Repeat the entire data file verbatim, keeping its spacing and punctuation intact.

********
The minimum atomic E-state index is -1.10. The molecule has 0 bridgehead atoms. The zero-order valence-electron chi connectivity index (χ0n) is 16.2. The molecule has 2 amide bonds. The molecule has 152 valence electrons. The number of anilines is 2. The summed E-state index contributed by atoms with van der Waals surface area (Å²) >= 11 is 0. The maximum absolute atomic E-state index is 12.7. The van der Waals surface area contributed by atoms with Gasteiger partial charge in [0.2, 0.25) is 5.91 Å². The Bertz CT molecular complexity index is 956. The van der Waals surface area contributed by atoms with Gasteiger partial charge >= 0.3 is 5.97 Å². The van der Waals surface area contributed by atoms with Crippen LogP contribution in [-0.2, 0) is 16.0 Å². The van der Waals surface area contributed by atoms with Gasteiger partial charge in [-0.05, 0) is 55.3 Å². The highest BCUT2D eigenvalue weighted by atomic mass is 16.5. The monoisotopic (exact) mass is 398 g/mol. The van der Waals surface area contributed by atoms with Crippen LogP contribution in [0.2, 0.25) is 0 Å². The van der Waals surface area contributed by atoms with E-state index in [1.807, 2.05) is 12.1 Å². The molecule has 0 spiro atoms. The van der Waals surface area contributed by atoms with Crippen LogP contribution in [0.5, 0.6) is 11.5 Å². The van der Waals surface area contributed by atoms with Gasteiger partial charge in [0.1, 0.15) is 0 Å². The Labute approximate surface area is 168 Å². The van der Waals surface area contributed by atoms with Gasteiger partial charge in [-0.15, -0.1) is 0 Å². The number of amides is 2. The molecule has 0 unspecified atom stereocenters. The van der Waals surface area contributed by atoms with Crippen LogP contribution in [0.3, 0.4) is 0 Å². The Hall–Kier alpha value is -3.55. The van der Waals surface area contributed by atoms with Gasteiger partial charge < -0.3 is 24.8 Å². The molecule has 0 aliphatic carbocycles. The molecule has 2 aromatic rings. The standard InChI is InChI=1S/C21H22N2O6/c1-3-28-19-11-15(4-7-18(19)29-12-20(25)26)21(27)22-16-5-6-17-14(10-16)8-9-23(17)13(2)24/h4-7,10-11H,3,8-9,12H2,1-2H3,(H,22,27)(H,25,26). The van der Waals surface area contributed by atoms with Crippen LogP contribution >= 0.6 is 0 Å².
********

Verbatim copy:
The minimum atomic E-state index is -1.10. The molecule has 0 bridgehead atoms. The zero-order valence-electron chi connectivity index (χ0n) is 16.2. The molecule has 2 amide bonds. The molecule has 152 valence electrons. The number of anilines is 2. The summed E-state index contributed by atoms with van der Waals surface area (Å²) >= 11 is 0. The maximum absolute atomic E-state index is 12.7. The van der Waals surface area contributed by atoms with Gasteiger partial charge in [0.2, 0.25) is 5.91 Å². The Bertz CT molecular complexity index is 956. The van der Waals surface area contributed by atoms with Gasteiger partial charge >= 0.3 is 5.97 Å². The van der Waals surface area contributed by atoms with Crippen LogP contribution in [-0.2, 0) is 16.0 Å². The van der Waals surface area contributed by atoms with Gasteiger partial charge in [-0.05, 0) is 55.3 Å². The highest BCUT2D eigenvalue weighted by atomic mass is 16.5. The monoisotopic (exact) mass is 398 g/mol. The van der Waals surface area contributed by atoms with Crippen LogP contribution in [0.2, 0.25) is 0 Å². The van der Waals surface area contributed by atoms with E-state index in [1.807, 2.05) is 12.1 Å². The molecule has 0 spiro atoms. The van der Waals surface area contributed by atoms with Crippen LogP contribution in [0.5, 0.6) is 11.5 Å². The van der Waals surface area contributed by atoms with Gasteiger partial charge in [0.1, 0.15) is 0 Å². The Labute approximate surface area is 168 Å². The van der Waals surface area contributed by atoms with Gasteiger partial charge in [-0.15, -0.1) is 0 Å². The number of amides is 2. The molecule has 0 unspecified atom stereocenters. The van der Waals surface area contributed by atoms with Crippen LogP contribution in [0.3, 0.4) is 0 Å². The Hall–Kier alpha value is -3.55. The van der Waals surface area contributed by atoms with Gasteiger partial charge < -0.3 is 24.8 Å². The molecule has 0 aliphatic carbocycles. The molecule has 2 aromatic rings. The standard InChI is InChI=1S/C21H22N2O6/c1-3-28-19-11-15(4-7-18(19)29-12-20(25)26)21(27)22-16-5-6-17-14(10-16)8-9-23(17)13(2)24/h4-7,10-11H,3,8-9,12H2,1-2H3,(H,22,27)(H,25,26). The van der Waals surface area contributed by atoms with Crippen LogP contribution >= 0.6 is 0 Å².